Nick Kyrgios once again found himself in the middle of controversy, but this time he has the support of one of the game’s greats.
Australian tennis legend Todd Woodbridge says he can’t understand why umpire Nacho Forcadell hit Nick Kyrgios with a time violation during his second round match at the Murray River Open.
Kyrgios refused to play after being warned, instead calling for the supervisor, insisting he’d started his serving motion before the clock reached zero.
The incident happened late in Kyrgios’ 6-2, 7-6 win over Harry Bourchier.
“The tennis isn’t about him (the umpire), he’s an extra to make sure all this s— goes smoothly,” Kyrgios complained to supervisor Cedric Mourier.
Woodbridge believes Kyrgios had a point.
“I’ve never understood an umpire giving Nick a time violation on serve, because he’s about the quickest player out there,” he told Wide World of Sports.
“If there was some reason, after an extraordinarily long point, where he went close to the time limit, you’d give him the benefit of the doubt.
“Within the next three serves he’d probably be 30 seconds under the limit, with 10 seconds each point.”
Bourchier appeared annoyed by the entire exchange, which came at a crucial point of the match, with Kyrgios serving at 5-5 in the second set.
“In this scenario, Nick was right,” Woodbridge said.
“What he does need to do is manage the way he deals with it, because that’s still something he can improve.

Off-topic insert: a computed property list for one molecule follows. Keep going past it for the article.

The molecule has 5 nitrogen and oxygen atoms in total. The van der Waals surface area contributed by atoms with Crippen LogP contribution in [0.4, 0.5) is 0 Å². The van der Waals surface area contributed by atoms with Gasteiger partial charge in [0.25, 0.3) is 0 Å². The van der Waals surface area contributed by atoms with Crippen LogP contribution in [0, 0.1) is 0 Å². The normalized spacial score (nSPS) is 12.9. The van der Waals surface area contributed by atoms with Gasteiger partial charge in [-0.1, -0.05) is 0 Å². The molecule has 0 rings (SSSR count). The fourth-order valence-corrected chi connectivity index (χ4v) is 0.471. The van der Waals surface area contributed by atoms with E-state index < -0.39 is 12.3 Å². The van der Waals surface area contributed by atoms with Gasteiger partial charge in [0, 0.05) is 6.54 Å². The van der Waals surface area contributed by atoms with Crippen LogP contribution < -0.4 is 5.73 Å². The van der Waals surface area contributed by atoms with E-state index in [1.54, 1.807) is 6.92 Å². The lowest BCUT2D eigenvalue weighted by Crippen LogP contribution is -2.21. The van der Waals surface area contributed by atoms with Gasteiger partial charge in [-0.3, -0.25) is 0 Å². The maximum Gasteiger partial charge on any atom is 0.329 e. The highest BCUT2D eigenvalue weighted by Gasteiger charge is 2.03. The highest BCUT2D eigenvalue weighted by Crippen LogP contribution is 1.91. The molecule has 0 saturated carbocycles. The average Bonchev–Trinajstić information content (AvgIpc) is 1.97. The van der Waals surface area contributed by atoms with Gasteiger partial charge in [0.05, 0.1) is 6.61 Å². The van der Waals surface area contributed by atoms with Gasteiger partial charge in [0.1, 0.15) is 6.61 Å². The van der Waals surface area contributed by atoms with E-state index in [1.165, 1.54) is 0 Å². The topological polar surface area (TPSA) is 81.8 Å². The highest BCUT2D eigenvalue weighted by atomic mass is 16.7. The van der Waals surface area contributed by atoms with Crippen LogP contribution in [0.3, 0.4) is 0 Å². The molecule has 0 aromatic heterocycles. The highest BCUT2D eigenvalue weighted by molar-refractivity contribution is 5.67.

“If you want respect, you’ve got to give respect.”
Woodbridge said Kyrgios, as well as world No.1 Ash Barty, are well prepared for next week’s Australian Open, even allowing for today’s suspension of all lead-up tournaments due to a positive COVID-19 test in Melbourne.
He said Kyrgios and Barty were the two players with the most to prove this week, having not played in nearly a year, unlike Alex de Minaur and John Millman who both returned to the game after the shutdown in 2020.
Barty dropped a set in her match yesterday against Marie Bouzkova, but is through to the quarter-finals of the Yarra Valley Classic, while Kyrgios has advanced to the third round of the Murray River Over.
“Both Barty and Kyrgios have actually had a good preparation now,” Woodbridge said.
“Barty had a tough match yesterday, which is exactly what you need, it puts you under pressure and you have to adapt to get through.
“Kyrgios has also come through a tough one in the opening round.
“They’ll both know where their form is at, and matchplay is so much more demanding on the body, so they will be feeling it physically.
“They’re in good shape, and they probably couldn’t have asked for anything better. They’ve both had wins, which is good for the confidence.”
De Minaur hasn’t been as fortunate, going down to both Roberto Bautista Agut and Stefanos Tsitsipas during the ATP Cup.
But Woodbridge said that’s not a major concern heading into the Open.
“We ended up with the toughest group, and a really tough first match against Spain. Alex played two really solid matches, he’ll have a bit of a dent to the confidence, having lost twice, but we’ve got to remember he’s played two top-15 players, and that’s a hard ask in any week.
“His performance was quite good.
“We beat Greece, which you’d expect given the quality of their number two player, but overall, the players got what they needed out of it in terms of being ready for next week.”
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